Touray urged the junta in Guinea to involve all parties and civil society in dialogue "immediately" on the process of restoring civilian rule.
The main political parties and much of civil society there have been boycotting the authorities' offer of dialogue.
As for Burkina Faso, Touray expressed ECOWAS's "serious concerns" about the security situation and the humanitarian crisis there, while pledging support for the country.
Addressing another regional problem, the West African leaders told Mali's ruling junta to release 46 Ivorian troops it has held since July.
"We ask the Malian authorities to release the Ivorian soldiers by January 1, 2023 at the latest," said Touray, at the Abuja summit.
The Gambian diplomat said the West African bloc reserved the right to act if the soldiers were not released by January 1.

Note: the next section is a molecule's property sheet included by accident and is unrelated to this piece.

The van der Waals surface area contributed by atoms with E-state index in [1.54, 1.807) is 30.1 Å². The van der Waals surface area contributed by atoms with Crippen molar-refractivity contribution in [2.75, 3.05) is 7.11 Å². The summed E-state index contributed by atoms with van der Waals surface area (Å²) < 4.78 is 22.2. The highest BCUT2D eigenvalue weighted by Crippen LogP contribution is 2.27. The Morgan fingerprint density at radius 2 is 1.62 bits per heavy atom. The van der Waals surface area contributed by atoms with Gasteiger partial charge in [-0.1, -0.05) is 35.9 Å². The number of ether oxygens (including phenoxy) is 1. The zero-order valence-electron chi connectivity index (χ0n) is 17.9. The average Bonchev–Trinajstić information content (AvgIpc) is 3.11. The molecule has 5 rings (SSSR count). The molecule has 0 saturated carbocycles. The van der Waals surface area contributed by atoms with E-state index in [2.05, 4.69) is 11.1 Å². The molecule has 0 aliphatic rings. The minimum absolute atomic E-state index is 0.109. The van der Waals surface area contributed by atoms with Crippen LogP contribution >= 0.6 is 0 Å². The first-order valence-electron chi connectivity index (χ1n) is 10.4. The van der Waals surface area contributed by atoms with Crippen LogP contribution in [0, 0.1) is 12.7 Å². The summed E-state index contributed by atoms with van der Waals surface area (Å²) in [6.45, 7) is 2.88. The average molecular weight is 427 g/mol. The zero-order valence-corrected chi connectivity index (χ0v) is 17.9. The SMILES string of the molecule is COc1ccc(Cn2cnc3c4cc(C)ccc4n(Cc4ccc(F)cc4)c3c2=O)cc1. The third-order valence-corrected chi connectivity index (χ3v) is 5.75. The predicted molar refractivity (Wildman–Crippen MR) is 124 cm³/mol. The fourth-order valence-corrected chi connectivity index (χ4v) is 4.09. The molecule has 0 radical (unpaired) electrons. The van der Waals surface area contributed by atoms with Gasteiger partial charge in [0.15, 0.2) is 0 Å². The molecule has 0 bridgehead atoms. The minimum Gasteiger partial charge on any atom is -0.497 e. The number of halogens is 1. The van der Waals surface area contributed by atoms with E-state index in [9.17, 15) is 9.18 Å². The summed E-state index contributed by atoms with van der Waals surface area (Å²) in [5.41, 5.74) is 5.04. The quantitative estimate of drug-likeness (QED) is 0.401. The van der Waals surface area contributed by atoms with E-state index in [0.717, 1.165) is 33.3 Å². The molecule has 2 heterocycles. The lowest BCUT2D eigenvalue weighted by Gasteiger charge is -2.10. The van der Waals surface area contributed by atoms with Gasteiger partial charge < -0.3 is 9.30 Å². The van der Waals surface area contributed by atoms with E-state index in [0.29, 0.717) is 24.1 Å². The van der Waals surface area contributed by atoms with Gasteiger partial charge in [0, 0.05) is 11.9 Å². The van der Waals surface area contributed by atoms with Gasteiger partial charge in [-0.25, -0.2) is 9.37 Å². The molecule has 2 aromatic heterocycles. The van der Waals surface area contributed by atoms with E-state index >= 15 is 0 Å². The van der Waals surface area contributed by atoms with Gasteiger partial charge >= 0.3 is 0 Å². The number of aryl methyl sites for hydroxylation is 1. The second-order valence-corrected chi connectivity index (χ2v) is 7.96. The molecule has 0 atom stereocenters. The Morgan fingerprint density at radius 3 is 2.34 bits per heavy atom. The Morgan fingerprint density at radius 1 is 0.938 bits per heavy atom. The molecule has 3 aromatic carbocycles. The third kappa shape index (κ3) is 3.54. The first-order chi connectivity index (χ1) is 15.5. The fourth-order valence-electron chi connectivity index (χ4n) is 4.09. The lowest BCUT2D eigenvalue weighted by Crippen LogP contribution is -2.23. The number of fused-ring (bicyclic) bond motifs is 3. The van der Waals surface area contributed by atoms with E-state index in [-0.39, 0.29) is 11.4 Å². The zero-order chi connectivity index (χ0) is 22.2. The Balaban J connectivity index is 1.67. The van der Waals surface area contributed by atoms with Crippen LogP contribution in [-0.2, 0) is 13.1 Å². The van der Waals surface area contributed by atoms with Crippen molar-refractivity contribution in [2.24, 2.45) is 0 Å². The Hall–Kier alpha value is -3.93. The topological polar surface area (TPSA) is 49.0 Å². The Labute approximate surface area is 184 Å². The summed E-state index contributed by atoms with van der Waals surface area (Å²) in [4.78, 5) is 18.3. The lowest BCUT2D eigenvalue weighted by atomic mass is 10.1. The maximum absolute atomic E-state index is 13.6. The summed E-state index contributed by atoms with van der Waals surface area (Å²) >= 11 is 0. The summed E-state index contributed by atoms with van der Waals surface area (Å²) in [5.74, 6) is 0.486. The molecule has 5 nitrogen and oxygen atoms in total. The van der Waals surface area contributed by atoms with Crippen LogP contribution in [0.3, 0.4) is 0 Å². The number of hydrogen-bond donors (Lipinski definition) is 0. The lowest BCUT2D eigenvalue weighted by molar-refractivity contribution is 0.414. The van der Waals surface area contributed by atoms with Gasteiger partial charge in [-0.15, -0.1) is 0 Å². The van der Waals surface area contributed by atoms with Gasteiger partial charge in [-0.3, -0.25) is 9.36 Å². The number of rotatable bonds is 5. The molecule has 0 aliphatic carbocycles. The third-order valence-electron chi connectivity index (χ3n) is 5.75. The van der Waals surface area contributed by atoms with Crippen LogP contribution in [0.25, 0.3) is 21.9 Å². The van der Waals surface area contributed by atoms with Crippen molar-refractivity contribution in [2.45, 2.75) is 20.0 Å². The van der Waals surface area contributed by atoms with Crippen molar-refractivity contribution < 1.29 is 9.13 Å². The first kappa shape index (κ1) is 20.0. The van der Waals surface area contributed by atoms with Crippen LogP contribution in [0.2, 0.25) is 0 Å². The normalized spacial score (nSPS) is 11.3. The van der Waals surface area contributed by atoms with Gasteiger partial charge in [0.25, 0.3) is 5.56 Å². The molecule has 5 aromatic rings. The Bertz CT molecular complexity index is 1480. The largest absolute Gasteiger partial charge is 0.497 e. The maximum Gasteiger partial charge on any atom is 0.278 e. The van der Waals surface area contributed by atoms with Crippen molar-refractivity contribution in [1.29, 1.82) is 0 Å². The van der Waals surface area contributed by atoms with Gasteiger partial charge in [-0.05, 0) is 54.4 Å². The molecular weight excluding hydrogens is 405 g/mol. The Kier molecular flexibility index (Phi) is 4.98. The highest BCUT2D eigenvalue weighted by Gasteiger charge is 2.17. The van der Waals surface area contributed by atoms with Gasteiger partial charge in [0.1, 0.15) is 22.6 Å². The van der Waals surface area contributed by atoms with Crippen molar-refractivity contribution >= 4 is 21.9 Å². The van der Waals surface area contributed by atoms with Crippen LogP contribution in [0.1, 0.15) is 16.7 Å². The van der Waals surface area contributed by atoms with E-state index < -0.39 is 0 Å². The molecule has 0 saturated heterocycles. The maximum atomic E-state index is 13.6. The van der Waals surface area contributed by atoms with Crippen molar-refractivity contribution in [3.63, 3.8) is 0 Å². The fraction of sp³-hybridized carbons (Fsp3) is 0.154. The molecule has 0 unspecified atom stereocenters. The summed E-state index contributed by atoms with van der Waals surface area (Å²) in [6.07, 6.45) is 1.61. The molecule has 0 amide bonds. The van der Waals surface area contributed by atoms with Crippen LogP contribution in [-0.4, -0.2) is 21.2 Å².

If Mali fails to do so, ECOWAS will impose sanctions, a West African diplomat told AFP.
Burkina Civilians Killed in Attack
Six civilians, four of them teachers, were killed in a suspected jihadist attack in southern Burkina Faso close to the border with Ghana, security officials and local sources said on Monday.
Gunmen "opened fire on a group" in the town of Bittou on Sunday, a security source said, adding that the attackers had fled to the nearby forest of Nouhao pursued by security forces.
Bittou, located in Burkina's Centre-East region, is an important commercial hub straddling a key highway about 50 kilometers from the border with Ghana and Togo.
A regional federation of education unions said four teachers at the local high school, including the head teacher, were among the six fatalities.